Crime & Justice

San Francisco mayor names LAPD veteran William Scott as police chief

San Francisco Police Chief William Scott, right, speaks next to Mayor Ed Lee at a news conference in San Francisco, Tuesday, Dec. 20, 2016. San Francisco appointed Scott, a deputy chief of the Los Angeles Police Department, to head the city police department as it deals with a number of racially charged issues.
San Francisco Police Chief William Scott, right, speaks next to Mayor Ed Lee at a news conference in San Francisco, Tuesday, Dec. 20, 2016. San Francisco appointed Scott, a deputy chief of the Los Angeles Police Department, to head the city police department as it deals with a number of racially charged issues.
Jeff Chiu/AP

San Francisco appointed a deputy chief of the Los Angeles Police Department Tuesday to head the city police department as it deals with a number of racially charged issues.

Mayor Ed Lee announced the hiring of William Scott, an African-American who is a 27-year veteran of the LAPD.

"He's seen firsthand what it takes to ... transform a department. This starts at the top," Lee said in announcing the appointment.

Former San Francisco Chief Greg Suhr stepped down in May amid mounting pressure from Lee after police fatally shot two minority suspects carrying knives.

In addition, transcripts have surfaced showing officers using racial slurs in text messages, and a young black woman was shot dead as police tried to pull her from a stolen car.

Scott, 52, a native of Alabama, said he has always wanted to live in San Francisco.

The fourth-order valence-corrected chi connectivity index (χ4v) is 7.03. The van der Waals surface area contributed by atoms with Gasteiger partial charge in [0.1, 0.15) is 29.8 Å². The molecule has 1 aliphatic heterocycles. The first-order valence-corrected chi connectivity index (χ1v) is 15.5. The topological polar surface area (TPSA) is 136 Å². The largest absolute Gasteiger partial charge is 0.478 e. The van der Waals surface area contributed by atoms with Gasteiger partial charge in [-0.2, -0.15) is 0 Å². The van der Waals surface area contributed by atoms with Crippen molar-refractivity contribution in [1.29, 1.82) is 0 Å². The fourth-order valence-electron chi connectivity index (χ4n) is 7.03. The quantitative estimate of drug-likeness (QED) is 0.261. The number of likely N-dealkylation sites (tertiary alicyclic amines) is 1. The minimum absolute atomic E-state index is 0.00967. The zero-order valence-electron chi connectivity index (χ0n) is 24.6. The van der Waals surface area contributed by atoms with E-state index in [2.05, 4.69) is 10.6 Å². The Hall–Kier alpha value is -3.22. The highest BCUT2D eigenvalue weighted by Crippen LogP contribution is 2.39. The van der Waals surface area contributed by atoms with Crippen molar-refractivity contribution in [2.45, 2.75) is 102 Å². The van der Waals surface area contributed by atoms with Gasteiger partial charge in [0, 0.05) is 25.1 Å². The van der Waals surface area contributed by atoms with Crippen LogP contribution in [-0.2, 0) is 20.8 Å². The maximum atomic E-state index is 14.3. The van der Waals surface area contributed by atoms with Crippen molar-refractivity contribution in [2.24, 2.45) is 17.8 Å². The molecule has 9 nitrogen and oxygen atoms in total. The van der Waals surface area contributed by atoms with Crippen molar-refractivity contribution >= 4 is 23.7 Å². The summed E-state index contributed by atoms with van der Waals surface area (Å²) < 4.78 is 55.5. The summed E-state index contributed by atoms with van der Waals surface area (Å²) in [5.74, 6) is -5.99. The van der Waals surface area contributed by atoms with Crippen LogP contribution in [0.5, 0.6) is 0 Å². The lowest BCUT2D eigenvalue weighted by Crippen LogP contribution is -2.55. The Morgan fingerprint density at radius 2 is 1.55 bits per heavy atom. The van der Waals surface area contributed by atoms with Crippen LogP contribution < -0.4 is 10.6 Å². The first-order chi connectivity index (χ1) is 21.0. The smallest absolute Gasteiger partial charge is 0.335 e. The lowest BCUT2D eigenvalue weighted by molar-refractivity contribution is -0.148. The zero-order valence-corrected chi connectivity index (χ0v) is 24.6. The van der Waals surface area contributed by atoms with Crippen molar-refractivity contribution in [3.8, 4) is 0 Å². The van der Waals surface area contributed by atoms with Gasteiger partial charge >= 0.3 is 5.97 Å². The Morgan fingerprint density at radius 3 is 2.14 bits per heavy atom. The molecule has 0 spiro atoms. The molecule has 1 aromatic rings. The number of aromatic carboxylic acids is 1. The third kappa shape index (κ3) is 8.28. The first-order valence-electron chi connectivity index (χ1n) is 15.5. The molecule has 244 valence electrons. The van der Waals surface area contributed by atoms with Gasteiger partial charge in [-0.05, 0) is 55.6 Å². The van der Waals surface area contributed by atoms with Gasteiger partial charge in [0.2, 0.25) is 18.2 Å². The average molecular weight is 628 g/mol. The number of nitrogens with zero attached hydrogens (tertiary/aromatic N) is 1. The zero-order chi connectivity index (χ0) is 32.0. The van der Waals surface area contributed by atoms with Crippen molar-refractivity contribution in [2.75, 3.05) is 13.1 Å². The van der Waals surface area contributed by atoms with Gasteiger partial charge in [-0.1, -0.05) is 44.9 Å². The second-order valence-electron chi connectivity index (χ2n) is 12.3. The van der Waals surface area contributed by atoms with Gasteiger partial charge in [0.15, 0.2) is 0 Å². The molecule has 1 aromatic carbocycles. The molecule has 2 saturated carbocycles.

"What you will find in me, I hope, is the same person that I have been all my life, a person who will listen to you, will hear you, and will take action as appropriate, a person who will be fair and who will be consistent," he said.

"There is a lot of work to be done, a lot of reforms that are on the agenda."

Like many cities, San Francisco has experienced intensifying racial tensions between police and the community in recent years, fueled in part by police killings caught on video such as the death of Mario Woods last December in the city's Bayview district.

In 2015, a local judge in one case involving alleged police misbehavior ruled that Suhr had waited too long to discipline officers who had exchanged racist and homophobic text messages. Suhr said he delayed discipline because he didn't want to interfere with a federal corruption investigation into several officers.

Suhr lost Lee's backing this year after patrol officers looking for stolen cars in an industrial neighborhood came across 29-year-old Jessica Williams sitting behind the wheel of a parked car that had been reported stolen.

Officers turned on the patrol car's lights and sounded its siren, and the woman sped off in the stolen car and slammed into a parked utility truck. A witness reported that the officers opened the driver's door and began grabbing her to try to arrest her. At that point, a sergeant fired one round, killing her.